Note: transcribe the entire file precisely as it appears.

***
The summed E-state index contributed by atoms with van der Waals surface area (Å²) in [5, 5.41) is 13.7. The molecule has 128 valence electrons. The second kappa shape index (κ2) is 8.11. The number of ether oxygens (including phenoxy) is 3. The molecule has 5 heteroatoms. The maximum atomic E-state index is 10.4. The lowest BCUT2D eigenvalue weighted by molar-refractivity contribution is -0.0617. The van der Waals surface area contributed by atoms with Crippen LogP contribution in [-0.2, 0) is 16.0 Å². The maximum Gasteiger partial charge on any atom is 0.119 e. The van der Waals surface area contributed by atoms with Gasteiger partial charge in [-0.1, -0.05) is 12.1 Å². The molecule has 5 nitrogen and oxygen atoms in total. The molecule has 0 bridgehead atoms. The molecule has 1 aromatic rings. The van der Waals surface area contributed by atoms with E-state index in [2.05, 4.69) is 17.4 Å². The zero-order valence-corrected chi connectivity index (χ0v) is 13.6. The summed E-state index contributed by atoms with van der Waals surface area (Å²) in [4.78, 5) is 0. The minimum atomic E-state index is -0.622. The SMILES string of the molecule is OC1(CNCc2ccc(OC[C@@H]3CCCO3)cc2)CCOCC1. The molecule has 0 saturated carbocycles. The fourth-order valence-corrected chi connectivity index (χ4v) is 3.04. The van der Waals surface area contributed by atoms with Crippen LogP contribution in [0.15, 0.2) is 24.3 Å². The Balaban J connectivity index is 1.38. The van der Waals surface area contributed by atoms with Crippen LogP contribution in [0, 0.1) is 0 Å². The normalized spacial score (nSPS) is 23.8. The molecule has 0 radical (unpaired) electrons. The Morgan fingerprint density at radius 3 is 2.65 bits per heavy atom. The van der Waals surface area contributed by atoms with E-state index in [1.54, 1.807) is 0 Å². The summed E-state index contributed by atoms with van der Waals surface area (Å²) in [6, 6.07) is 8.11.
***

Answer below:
The summed E-state index contributed by atoms with van der Waals surface area (Å²) in [5, 5.41) is 13.7. The molecule has 128 valence electrons. The second kappa shape index (κ2) is 8.11. The number of ether oxygens (including phenoxy) is 3. The molecule has 5 heteroatoms. The maximum atomic E-state index is 10.4. The lowest BCUT2D eigenvalue weighted by molar-refractivity contribution is -0.0617. The van der Waals surface area contributed by atoms with Crippen LogP contribution in [-0.2, 0) is 16.0 Å². The maximum Gasteiger partial charge on any atom is 0.119 e. The van der Waals surface area contributed by atoms with Gasteiger partial charge in [-0.1, -0.05) is 12.1 Å². The molecule has 5 nitrogen and oxygen atoms in total. The molecule has 0 bridgehead atoms. The molecule has 1 aromatic rings. The van der Waals surface area contributed by atoms with E-state index in [2.05, 4.69) is 17.4 Å². The zero-order valence-corrected chi connectivity index (χ0v) is 13.6. The summed E-state index contributed by atoms with van der Waals surface area (Å²) in [4.78, 5) is 0. The minimum atomic E-state index is -0.622. The SMILES string of the molecule is OC1(CNCc2ccc(OC[C@@H]3CCCO3)cc2)CCOCC1. The molecule has 0 saturated carbocycles. The fourth-order valence-corrected chi connectivity index (χ4v) is 3.04. The van der Waals surface area contributed by atoms with Crippen LogP contribution in [0.15, 0.2) is 24.3 Å². The Balaban J connectivity index is 1.38. The van der Waals surface area contributed by atoms with Crippen LogP contribution in [0, 0.1) is 0 Å². The normalized spacial score (nSPS) is 23.8. The molecule has 0 radical (unpaired) electrons. The Morgan fingerprint density at radius 3 is 2.65 bits per heavy atom. The van der Waals surface area contributed by atoms with E-state index in [1.54, 1.807) is 0 Å². The summed E-state index contributed by atoms with van der Waals surface area (Å²) in [6, 6.07) is 8.11.